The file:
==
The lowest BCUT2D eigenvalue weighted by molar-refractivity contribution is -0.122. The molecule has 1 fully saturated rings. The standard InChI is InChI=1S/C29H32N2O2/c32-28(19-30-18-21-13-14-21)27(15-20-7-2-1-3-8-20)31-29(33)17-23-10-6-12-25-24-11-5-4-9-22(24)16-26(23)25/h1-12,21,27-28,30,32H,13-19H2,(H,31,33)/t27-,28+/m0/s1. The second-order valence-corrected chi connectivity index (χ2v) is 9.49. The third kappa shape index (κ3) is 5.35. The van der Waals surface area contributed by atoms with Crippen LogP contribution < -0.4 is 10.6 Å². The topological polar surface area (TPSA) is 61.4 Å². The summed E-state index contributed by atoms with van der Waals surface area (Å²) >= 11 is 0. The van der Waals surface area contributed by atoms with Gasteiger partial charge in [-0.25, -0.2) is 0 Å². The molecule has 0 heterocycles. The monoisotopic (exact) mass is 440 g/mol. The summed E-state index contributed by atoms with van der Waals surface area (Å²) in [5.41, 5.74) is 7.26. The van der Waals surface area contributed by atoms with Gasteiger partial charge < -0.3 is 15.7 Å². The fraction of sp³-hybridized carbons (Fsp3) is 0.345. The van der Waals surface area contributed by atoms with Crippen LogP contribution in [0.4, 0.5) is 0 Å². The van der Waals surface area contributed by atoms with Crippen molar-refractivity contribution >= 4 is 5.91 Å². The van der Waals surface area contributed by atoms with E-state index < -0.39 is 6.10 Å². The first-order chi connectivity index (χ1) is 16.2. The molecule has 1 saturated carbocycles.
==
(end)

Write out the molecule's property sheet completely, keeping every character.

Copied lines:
The lowest BCUT2D eigenvalue weighted by molar-refractivity contribution is -0.122. The molecule has 1 fully saturated rings. The standard InChI is InChI=1S/C29H32N2O2/c32-28(19-30-18-21-13-14-21)27(15-20-7-2-1-3-8-20)31-29(33)17-23-10-6-12-25-24-11-5-4-9-22(24)16-26(23)25/h1-12,21,27-28,30,32H,13-19H2,(H,31,33)/t27-,28+/m0/s1. The second-order valence-corrected chi connectivity index (χ2v) is 9.49. The third kappa shape index (κ3) is 5.35. The van der Waals surface area contributed by atoms with Crippen LogP contribution < -0.4 is 10.6 Å². The topological polar surface area (TPSA) is 61.4 Å². The summed E-state index contributed by atoms with van der Waals surface area (Å²) >= 11 is 0. The van der Waals surface area contributed by atoms with Gasteiger partial charge in [-0.25, -0.2) is 0 Å². The molecule has 0 heterocycles. The monoisotopic (exact) mass is 440 g/mol. The summed E-state index contributed by atoms with van der Waals surface area (Å²) in [5.41, 5.74) is 7.26. The van der Waals surface area contributed by atoms with Gasteiger partial charge < -0.3 is 15.7 Å². The fraction of sp³-hybridized carbons (Fsp3) is 0.345. The van der Waals surface area contributed by atoms with Crippen LogP contribution in [0.4, 0.5) is 0 Å². The van der Waals surface area contributed by atoms with Crippen molar-refractivity contribution >= 4 is 5.91 Å². The van der Waals surface area contributed by atoms with E-state index < -0.39 is 6.10 Å². The first-order chi connectivity index (χ1) is 16.2. The molecule has 1 saturated carbocycles.